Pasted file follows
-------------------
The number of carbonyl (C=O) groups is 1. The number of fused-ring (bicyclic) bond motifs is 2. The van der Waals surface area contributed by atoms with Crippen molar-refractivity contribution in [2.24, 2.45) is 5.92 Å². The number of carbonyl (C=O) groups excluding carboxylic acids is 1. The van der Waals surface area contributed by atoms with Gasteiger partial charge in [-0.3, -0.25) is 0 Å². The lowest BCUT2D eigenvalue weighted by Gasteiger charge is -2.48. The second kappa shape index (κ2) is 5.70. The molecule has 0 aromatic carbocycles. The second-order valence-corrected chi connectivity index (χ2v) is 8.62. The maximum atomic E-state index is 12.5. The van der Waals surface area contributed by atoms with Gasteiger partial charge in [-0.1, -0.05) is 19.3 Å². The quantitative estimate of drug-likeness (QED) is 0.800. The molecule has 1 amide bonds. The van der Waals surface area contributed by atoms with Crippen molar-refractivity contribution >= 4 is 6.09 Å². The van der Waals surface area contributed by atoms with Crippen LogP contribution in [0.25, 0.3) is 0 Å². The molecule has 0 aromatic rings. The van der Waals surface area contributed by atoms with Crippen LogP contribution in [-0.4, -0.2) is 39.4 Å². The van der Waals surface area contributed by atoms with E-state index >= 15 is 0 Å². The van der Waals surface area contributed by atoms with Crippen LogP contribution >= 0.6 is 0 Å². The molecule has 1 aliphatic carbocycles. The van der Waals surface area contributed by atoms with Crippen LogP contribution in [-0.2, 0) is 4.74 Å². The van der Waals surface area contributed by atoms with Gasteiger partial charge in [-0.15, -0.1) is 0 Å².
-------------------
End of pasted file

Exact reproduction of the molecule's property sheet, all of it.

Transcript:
The number of carbonyl (C=O) groups is 1. The number of fused-ring (bicyclic) bond motifs is 2. The van der Waals surface area contributed by atoms with Crippen molar-refractivity contribution in [2.24, 2.45) is 5.92 Å². The number of carbonyl (C=O) groups excluding carboxylic acids is 1. The van der Waals surface area contributed by atoms with Gasteiger partial charge in [-0.3, -0.25) is 0 Å². The lowest BCUT2D eigenvalue weighted by Gasteiger charge is -2.48. The second kappa shape index (κ2) is 5.70. The molecule has 0 aromatic carbocycles. The second-order valence-corrected chi connectivity index (χ2v) is 8.62. The maximum atomic E-state index is 12.5. The van der Waals surface area contributed by atoms with Gasteiger partial charge in [-0.1, -0.05) is 19.3 Å². The quantitative estimate of drug-likeness (QED) is 0.800. The molecule has 1 amide bonds. The van der Waals surface area contributed by atoms with Crippen molar-refractivity contribution >= 4 is 6.09 Å². The van der Waals surface area contributed by atoms with Crippen LogP contribution in [0.25, 0.3) is 0 Å². The molecule has 0 aromatic rings. The van der Waals surface area contributed by atoms with Crippen LogP contribution in [-0.4, -0.2) is 39.4 Å². The van der Waals surface area contributed by atoms with E-state index >= 15 is 0 Å². The van der Waals surface area contributed by atoms with Crippen LogP contribution >= 0.6 is 0 Å². The molecule has 1 aliphatic carbocycles. The van der Waals surface area contributed by atoms with Crippen LogP contribution in [-0.2, 0) is 4.74 Å². The van der Waals surface area contributed by atoms with Gasteiger partial charge in [-0.15, -0.1) is 0 Å².